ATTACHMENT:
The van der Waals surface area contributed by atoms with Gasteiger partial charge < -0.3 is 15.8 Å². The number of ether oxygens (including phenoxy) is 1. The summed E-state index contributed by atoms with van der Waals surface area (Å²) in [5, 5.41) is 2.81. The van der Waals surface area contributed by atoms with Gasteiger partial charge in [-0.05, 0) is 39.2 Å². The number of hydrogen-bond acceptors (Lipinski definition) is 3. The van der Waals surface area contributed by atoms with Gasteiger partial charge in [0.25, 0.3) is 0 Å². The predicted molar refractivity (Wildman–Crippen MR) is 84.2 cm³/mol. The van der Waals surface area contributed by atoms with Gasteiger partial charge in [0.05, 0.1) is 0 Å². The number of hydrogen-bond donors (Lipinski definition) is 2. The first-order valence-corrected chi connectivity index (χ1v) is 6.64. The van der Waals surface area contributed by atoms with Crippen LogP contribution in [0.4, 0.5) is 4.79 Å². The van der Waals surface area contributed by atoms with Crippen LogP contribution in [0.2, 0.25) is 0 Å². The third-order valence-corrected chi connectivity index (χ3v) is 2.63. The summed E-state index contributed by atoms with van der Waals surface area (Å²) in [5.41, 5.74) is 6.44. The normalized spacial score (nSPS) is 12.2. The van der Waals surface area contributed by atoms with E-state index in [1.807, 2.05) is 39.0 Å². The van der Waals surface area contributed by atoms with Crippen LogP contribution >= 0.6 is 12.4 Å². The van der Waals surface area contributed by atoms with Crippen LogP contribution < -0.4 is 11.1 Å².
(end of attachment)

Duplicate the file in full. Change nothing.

The van der Waals surface area contributed by atoms with Gasteiger partial charge < -0.3 is 15.8 Å². The number of ether oxygens (including phenoxy) is 1. The summed E-state index contributed by atoms with van der Waals surface area (Å²) in [5, 5.41) is 2.81. The van der Waals surface area contributed by atoms with Gasteiger partial charge in [-0.05, 0) is 39.2 Å². The number of hydrogen-bond acceptors (Lipinski definition) is 3. The van der Waals surface area contributed by atoms with Gasteiger partial charge in [0.25, 0.3) is 0 Å². The predicted molar refractivity (Wildman–Crippen MR) is 84.2 cm³/mol. The van der Waals surface area contributed by atoms with Gasteiger partial charge in [0.05, 0.1) is 0 Å². The number of hydrogen-bond donors (Lipinski definition) is 2. The first-order valence-corrected chi connectivity index (χ1v) is 6.64. The van der Waals surface area contributed by atoms with Crippen LogP contribution in [0.4, 0.5) is 4.79 Å². The van der Waals surface area contributed by atoms with Crippen LogP contribution in [0.2, 0.25) is 0 Å². The third-order valence-corrected chi connectivity index (χ3v) is 2.63. The summed E-state index contributed by atoms with van der Waals surface area (Å²) in [5.41, 5.74) is 6.44. The normalized spacial score (nSPS) is 12.2. The van der Waals surface area contributed by atoms with E-state index in [1.807, 2.05) is 39.0 Å². The van der Waals surface area contributed by atoms with Crippen LogP contribution >= 0.6 is 12.4 Å². The van der Waals surface area contributed by atoms with Crippen LogP contribution < -0.4 is 11.1 Å².